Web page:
A recent Bloomberg report characterized pandemic-era car price trends as a permanent shift and declared that owning a new car has become a reality only for the rich instead of the middle-class norm it’s been for decades.
Citing U.S. Bureau of Labor Statistics data, along with other sources, the news provider pointed out that average monthly new-car loan payments in the U.S. stayed at about $400 for a decade. Now they stand at a record $777, almost double the level in late 2019, shortly before the pandemic, it said, citing Cox Automot ive figures.
That level of expense for one vehicle is at the limit of how much the typical U.S. household can afford and cover other expenses, Cox Chief Economist Jonathan Smoke told Bloomberg.
“The idea of a new car in every American’s driveway is not the world we live in,” Cox Senior Economist Charlie Chesbrough said.
According to J.P. Morgan, the average new-car price in the U.S. is nearly $50,000, a 30% spike from 2019, Bloomberg said. A used model averages about $27,000, according to a Cox statistic.
Carmakers are focusing on producing fewer and more expensive models, Bloomberg said, pointing out that Ford’s gross profit rose 4.4% year-over-year in 2022 and General Motors’ adjusted earnings rose about $200 million, even as automakers as a whole sold 8% fewer vehicles, the least in a decade.
Similar trends have taken shape in Europe and Asia, the publication reported. For example, new-car prices in Europe are at all-time highs.
And it looks like, despite recently increased inventories and slightly lower prices as a result, pricing won’t return to prepandemic normals, Bloomberg said. Before, U.S. manufacturers produced as much as they could and offered generous incentives to buyers in order to sell as many units as possible, maintaining up to 100 days’ worth of inventory. In January, U.S., supply stood at 57 days’ worth, according to Cox. Bloomberg said that’s in order for manufacturers to keep overhead low and prices elevated.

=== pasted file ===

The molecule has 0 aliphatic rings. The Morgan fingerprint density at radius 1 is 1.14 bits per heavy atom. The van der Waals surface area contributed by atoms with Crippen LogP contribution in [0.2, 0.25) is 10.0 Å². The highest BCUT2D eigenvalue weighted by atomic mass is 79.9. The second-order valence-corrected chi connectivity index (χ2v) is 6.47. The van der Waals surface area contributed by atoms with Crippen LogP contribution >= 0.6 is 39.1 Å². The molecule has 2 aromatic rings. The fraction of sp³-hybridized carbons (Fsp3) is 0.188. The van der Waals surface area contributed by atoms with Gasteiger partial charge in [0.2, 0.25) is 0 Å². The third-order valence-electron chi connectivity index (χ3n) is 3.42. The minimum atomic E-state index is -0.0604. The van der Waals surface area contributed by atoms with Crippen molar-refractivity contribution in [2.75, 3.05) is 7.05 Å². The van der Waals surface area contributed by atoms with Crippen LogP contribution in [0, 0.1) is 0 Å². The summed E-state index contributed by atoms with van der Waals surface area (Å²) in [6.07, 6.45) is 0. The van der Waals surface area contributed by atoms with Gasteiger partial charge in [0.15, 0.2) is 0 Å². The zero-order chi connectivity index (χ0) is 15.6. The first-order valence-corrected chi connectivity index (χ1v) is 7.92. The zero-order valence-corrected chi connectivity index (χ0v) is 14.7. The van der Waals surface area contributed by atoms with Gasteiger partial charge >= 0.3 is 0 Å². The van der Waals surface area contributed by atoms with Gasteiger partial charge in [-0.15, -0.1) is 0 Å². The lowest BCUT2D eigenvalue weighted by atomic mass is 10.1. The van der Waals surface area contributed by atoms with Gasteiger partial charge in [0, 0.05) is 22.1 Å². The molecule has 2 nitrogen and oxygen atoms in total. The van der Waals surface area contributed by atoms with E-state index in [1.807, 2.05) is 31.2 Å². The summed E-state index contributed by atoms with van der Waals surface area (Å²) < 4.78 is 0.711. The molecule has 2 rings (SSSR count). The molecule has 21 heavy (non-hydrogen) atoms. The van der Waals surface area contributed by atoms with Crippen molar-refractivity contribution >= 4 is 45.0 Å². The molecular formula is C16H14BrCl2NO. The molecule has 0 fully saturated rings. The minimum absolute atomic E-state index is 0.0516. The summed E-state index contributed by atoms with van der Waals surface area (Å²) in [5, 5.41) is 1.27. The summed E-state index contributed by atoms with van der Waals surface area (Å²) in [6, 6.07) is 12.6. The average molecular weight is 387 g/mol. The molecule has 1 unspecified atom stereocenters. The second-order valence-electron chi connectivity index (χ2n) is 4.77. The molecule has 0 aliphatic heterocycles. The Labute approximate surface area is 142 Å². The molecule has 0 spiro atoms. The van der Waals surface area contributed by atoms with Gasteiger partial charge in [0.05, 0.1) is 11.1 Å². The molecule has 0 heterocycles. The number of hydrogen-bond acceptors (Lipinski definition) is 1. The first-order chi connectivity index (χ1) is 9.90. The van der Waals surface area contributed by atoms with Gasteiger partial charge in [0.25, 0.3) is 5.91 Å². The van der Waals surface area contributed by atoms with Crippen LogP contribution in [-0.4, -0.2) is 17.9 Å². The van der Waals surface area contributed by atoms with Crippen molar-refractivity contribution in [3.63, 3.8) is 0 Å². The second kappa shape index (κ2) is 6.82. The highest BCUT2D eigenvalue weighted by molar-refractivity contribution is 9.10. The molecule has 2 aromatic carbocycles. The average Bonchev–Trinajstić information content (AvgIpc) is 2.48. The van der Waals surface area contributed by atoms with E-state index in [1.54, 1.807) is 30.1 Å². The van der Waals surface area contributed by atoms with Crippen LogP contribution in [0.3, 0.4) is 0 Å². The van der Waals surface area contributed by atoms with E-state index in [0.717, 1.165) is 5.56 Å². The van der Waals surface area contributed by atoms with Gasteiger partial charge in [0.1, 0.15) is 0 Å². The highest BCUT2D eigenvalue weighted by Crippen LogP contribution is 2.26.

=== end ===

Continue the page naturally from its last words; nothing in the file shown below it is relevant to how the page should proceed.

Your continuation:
“We’ll never go back to the inventory levels that we were at in the past,” GM CEO Mary Barra told investors last year.
Ford, Toyota and Nissan have said they plan to avoid keeping billions of dollars in inventory on hand or offering buyer incentives to thin it.
Still, as inventories increase due to easing of supply-chain slowdowns, some carmakers have said new-car prices should fall. But the chip shortage is projected to continue, keeping them from falling dramatically. Used-car prices should drop only about 4% this year, partly because leasing is down, Smoke at Cox told Bloomberg.
The prevailing conditions are translating to wealthy consumers buying a bigger share of new cars. Almost 30% are in households earning more than $150,000 a year, up from 22% in 2016, Bloomberg said, citing consultant AlixPartners.
“The bottom part of the market sort of fell out,” said AlixPartners Managing Director Mark Wakefield.
Originally posted on Auto Dealer Today